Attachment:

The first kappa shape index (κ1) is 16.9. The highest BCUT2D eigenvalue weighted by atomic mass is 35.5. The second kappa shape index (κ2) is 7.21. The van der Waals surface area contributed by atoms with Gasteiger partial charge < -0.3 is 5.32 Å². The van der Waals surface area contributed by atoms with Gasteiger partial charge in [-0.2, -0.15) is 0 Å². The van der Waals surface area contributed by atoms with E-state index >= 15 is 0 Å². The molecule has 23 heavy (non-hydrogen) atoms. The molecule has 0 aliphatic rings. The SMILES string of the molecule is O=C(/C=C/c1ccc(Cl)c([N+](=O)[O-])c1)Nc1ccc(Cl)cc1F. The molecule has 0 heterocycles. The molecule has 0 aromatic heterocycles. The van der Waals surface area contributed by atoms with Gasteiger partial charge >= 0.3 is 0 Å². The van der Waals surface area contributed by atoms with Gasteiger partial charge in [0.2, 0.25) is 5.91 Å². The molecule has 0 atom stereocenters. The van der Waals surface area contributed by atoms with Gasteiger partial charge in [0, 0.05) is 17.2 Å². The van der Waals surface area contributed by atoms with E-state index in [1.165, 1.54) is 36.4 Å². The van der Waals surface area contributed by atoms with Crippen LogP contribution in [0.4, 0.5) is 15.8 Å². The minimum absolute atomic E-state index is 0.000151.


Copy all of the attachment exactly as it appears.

The first kappa shape index (κ1) is 16.9. The highest BCUT2D eigenvalue weighted by atomic mass is 35.5. The second kappa shape index (κ2) is 7.21. The van der Waals surface area contributed by atoms with Gasteiger partial charge < -0.3 is 5.32 Å². The van der Waals surface area contributed by atoms with Gasteiger partial charge in [-0.2, -0.15) is 0 Å². The van der Waals surface area contributed by atoms with E-state index >= 15 is 0 Å². The molecule has 23 heavy (non-hydrogen) atoms. The molecule has 0 aliphatic rings. The SMILES string of the molecule is O=C(/C=C/c1ccc(Cl)c([N+](=O)[O-])c1)Nc1ccc(Cl)cc1F. The molecule has 0 heterocycles. The molecule has 0 aromatic heterocycles. The van der Waals surface area contributed by atoms with Gasteiger partial charge >= 0.3 is 0 Å². The van der Waals surface area contributed by atoms with Gasteiger partial charge in [0.2, 0.25) is 5.91 Å². The molecule has 0 atom stereocenters. The van der Waals surface area contributed by atoms with Gasteiger partial charge in [0, 0.05) is 17.2 Å². The van der Waals surface area contributed by atoms with E-state index in [1.165, 1.54) is 36.4 Å². The van der Waals surface area contributed by atoms with Crippen LogP contribution in [0.4, 0.5) is 15.8 Å². The minimum absolute atomic E-state index is 0.000151.